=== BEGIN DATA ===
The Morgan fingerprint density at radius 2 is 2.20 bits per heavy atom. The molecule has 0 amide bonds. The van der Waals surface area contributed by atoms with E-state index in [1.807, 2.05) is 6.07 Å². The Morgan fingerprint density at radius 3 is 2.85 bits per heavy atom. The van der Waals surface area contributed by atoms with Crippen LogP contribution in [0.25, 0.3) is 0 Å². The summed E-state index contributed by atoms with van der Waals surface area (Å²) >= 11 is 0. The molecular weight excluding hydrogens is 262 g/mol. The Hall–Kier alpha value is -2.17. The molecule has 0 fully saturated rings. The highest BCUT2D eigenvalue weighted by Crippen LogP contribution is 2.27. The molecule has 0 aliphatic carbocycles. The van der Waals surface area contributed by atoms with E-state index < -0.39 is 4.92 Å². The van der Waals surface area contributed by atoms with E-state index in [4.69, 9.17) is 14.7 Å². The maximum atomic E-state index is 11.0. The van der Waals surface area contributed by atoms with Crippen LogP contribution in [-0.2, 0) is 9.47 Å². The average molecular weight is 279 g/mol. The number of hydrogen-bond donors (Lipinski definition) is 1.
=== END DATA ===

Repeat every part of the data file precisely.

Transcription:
The Morgan fingerprint density at radius 2 is 2.20 bits per heavy atom. The molecule has 0 amide bonds. The van der Waals surface area contributed by atoms with E-state index in [1.807, 2.05) is 6.07 Å². The Morgan fingerprint density at radius 3 is 2.85 bits per heavy atom. The van der Waals surface area contributed by atoms with Crippen LogP contribution in [0.25, 0.3) is 0 Å². The summed E-state index contributed by atoms with van der Waals surface area (Å²) >= 11 is 0. The molecular weight excluding hydrogens is 262 g/mol. The Hall–Kier alpha value is -2.17. The molecule has 0 fully saturated rings. The highest BCUT2D eigenvalue weighted by Crippen LogP contribution is 2.27. The molecule has 0 aliphatic carbocycles. The van der Waals surface area contributed by atoms with E-state index < -0.39 is 4.92 Å². The van der Waals surface area contributed by atoms with E-state index in [4.69, 9.17) is 14.7 Å². The maximum atomic E-state index is 11.0. The van der Waals surface area contributed by atoms with Crippen LogP contribution in [-0.2, 0) is 9.47 Å². The average molecular weight is 279 g/mol. The number of hydrogen-bond donors (Lipinski definition) is 1.